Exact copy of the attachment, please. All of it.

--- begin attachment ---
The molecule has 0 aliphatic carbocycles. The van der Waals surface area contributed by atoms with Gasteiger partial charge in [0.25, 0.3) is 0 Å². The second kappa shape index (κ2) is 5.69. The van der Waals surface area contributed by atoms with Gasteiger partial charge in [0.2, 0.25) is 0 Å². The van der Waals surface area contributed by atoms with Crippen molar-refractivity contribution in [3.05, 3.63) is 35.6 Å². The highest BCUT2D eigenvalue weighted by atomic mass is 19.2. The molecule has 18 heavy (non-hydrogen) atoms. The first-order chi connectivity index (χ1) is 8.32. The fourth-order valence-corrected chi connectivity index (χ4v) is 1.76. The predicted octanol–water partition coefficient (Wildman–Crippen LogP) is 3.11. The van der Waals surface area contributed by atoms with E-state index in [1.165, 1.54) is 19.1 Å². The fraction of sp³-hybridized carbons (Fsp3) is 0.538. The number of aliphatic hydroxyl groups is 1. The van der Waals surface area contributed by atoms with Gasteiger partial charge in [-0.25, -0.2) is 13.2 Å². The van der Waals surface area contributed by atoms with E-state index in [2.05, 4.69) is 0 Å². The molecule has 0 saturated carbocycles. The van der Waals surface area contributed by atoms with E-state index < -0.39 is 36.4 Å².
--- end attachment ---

The molecule has 0 aliphatic carbocycles. The van der Waals surface area contributed by atoms with Gasteiger partial charge in [0.25, 0.3) is 0 Å². The second kappa shape index (κ2) is 5.69. The van der Waals surface area contributed by atoms with Gasteiger partial charge in [0.2, 0.25) is 0 Å². The van der Waals surface area contributed by atoms with Crippen molar-refractivity contribution in [3.05, 3.63) is 35.6 Å². The highest BCUT2D eigenvalue weighted by atomic mass is 19.2. The molecule has 18 heavy (non-hydrogen) atoms. The first-order chi connectivity index (χ1) is 8.32. The fourth-order valence-corrected chi connectivity index (χ4v) is 1.76. The predicted octanol–water partition coefficient (Wildman–Crippen LogP) is 3.11. The van der Waals surface area contributed by atoms with E-state index in [1.165, 1.54) is 19.1 Å². The fraction of sp³-hybridized carbons (Fsp3) is 0.538. The number of aliphatic hydroxyl groups is 1. The van der Waals surface area contributed by atoms with Gasteiger partial charge in [-0.25, -0.2) is 13.2 Å². The van der Waals surface area contributed by atoms with E-state index in [2.05, 4.69) is 0 Å². The molecule has 0 saturated carbocycles. The van der Waals surface area contributed by atoms with E-state index < -0.39 is 36.4 Å².